24 May 2020
After the Open Skies Treaty, What Fate for New START?
A Treaty on Open Skies was initially proposed by President Eisenhower in order to allow unarmed aerial surveillance flights with the purpose of increasing the transparency of military forces and activities and reducing the risk of surprise attack. Another Republican President, George H.W. Bush revived the idea and negotiated the treaty, which was signed on March 24, 1992. The treaty entered into force in 2002 with 35 signatory countries, involving basically the members of NATO and (the former) Warsaw Pact.
Now the latest Republican President, Donald Trump, has announced that the US will withdraw from the treaty, making allegations of Russian violations of the treaty. No other party to the treaty sees grounds for abandoning it and America’s NATO allies are eager to keep it. This new American move is adding another step to the dismantlement of the system of arms control agreements.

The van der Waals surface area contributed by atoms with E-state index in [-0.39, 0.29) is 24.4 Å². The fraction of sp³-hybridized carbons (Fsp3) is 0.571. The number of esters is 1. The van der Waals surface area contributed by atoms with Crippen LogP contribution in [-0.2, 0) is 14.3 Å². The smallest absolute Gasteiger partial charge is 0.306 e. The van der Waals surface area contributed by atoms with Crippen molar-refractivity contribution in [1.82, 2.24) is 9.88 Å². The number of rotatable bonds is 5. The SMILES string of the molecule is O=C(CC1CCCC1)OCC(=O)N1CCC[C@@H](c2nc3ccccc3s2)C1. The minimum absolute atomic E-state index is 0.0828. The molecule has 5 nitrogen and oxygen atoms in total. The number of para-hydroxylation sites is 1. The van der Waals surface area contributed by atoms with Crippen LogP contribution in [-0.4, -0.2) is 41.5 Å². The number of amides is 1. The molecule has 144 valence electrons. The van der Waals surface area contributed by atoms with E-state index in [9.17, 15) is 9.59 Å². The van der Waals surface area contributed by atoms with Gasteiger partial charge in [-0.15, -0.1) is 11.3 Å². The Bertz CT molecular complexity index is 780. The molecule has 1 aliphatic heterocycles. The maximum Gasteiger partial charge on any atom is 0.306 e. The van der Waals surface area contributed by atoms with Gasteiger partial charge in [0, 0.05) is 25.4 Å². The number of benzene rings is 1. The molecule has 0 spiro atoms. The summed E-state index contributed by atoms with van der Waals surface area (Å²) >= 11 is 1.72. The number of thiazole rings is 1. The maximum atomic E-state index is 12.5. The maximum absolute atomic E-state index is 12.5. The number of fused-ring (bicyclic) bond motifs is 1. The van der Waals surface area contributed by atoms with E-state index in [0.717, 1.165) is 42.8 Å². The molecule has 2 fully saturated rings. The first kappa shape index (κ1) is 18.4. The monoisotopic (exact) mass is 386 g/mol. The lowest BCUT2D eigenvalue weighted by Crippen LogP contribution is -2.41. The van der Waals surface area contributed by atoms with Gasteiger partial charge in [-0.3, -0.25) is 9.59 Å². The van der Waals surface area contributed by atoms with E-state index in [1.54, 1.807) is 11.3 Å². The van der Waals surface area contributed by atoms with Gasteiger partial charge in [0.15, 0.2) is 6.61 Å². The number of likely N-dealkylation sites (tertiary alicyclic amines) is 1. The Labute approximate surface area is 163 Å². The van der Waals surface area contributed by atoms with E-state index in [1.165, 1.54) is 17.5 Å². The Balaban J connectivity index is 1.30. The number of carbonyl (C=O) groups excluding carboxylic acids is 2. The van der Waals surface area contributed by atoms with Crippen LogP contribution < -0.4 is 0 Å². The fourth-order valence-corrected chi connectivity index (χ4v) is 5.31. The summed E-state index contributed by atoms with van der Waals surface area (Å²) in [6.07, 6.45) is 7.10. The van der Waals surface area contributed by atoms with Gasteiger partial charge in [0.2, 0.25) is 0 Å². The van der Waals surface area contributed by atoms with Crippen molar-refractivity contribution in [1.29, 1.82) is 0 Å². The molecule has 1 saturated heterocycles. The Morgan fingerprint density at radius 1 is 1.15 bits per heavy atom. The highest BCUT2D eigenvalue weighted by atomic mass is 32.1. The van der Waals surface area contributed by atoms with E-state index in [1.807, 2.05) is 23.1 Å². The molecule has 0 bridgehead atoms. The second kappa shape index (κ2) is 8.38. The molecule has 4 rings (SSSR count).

President Trump already withdrew from the INF (Intermediate Nuclear Force Treaty) that was signed by President Reagan and President Gorbachev in 1987. The next important deadline is the extension of the New START treaty, that is expiring in February 2021. The dramatic consequences of the collapse of the system of arms control agreements cannot be exaggerated. Everything should be done in order to preserve the only remaining constraint on nuclear relations between Moscow and Washington. It is urgent that the New START agreement be extended beyond February 2021, as permitted by the terms of the treaty.
Sergio Duarte, President of Pugwash
Paolo Cotta Ramusino, Secretary-General of Pugwash
Steven E. Miller, Chair of the Pugwash Executive Council